Post by Nick Chu
In our never-ending quest to bring you the best and most unique transport stories, we were recently informed by a colleague of a curious transit system in Malaysia named the Malacca Monorail.
Being true transit geeks (and huge fans of the Simpsons), we had no choice but to personally visit it ourselves.
This 1.6km, 2 station system is located in Malacca City — a World UNESCO Heritage Site and home to half a million residents. Today, the state is a huge tourist destination and welcomed a reported “13.7 million” visitors last year.
So as a way to add recreational infrastructure to the city, the RM15.9 million (~USD$5 million) monorail first opened in October 2010. Unfortunately, in an uncanny resemblance to the Springfield Monorail episode, the system infamously broke down during it first day of operation!
In fact, during its first year, it broke down a total of 21 times as it suffered from a range of mechanical issues — not the least of which included loose door screws, software glitches and engine problems.
Perhaps the most absurd discovery was that the system was found to be inoperative during rainfall. This would probably be a non-issue if the monorail were built in a desert — except unfortunately for the Malacca Monorail, it’s located in the tropics where precipitation is a common occurrence.
And instead of selecting experienced manufacturers, decision-makers chose a little-known company from China called Unis Technology Company Limited (no word on whether these guys wore bowler hats and sang a song).
Undeterred that they’ve already made a bad investment, officials went on to announce the second phase of the monorail at RM13.2 million (~USD$4.1 million) in December 2011.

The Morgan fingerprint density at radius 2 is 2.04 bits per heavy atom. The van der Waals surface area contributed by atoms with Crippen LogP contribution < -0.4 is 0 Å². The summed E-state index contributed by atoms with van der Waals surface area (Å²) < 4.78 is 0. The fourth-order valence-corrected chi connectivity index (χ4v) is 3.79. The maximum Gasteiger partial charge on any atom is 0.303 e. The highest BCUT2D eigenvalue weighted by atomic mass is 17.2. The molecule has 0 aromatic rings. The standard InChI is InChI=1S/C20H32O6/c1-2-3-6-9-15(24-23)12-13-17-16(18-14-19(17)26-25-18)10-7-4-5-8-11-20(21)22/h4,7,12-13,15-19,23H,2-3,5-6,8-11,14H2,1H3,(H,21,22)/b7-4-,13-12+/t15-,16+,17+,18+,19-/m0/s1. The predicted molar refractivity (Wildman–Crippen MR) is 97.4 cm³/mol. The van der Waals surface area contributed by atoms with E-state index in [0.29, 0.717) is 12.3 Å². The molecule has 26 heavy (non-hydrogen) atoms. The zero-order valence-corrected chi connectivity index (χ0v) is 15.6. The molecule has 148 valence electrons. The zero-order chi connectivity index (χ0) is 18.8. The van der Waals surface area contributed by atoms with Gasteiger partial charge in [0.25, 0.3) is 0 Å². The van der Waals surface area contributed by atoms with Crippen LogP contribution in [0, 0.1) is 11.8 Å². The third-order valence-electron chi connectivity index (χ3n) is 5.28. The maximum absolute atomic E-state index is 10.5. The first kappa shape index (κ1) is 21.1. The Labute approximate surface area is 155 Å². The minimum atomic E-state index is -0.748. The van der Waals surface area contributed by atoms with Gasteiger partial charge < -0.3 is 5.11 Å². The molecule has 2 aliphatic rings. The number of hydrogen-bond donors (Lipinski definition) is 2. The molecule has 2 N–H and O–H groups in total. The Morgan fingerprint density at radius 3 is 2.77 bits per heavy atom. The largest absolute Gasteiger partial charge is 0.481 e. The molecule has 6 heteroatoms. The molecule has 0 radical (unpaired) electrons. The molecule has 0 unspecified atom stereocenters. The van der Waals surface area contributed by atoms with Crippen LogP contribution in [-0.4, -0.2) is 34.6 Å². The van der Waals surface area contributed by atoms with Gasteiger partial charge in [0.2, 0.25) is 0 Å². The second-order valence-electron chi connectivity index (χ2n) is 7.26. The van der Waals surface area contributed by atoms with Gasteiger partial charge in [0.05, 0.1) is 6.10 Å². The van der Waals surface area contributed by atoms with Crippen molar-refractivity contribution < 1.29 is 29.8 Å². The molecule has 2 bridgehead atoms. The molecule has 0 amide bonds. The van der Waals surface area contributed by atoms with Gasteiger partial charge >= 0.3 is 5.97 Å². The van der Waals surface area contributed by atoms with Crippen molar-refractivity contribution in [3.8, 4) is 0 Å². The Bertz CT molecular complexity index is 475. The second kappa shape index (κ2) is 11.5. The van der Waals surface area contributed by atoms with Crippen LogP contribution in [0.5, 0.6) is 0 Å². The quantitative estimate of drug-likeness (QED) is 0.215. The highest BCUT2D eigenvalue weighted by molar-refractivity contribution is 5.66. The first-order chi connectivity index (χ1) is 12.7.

Not surprisingly, despite its scheduled completion date of February 2013, the second phase of the system was never fully built. Interestingly enough, if you sail down the river today, you can actually see some of the unfinished columns as a reminisce of the ambitious yet unsuccessful project.
So while it was originally designed to provide tourists with a 30 minute ride alongside the Malacca River, the entire system is essentially now a white elephant.
Even though I’m still failing to come to grips as to how a real-life Springfield Monorail came to be, the Malacca system does offer a very important lesson for all future transportation planners: if you choose to build transport infrastructure, please, please, please remember to choose someone with a proven track record.
But hold on, perhaps I’m missing something in all this. Could this have been preplanned?
On the flip side, a broken down monorail could be a huge attraction itself. And for a country obsessed with world records, the Chief Minister himself even quipped, “We almost made it to the Guinness Book of World Records for encountering countless breakdowns.”
Now that’s an achievement worth getting recognition for!
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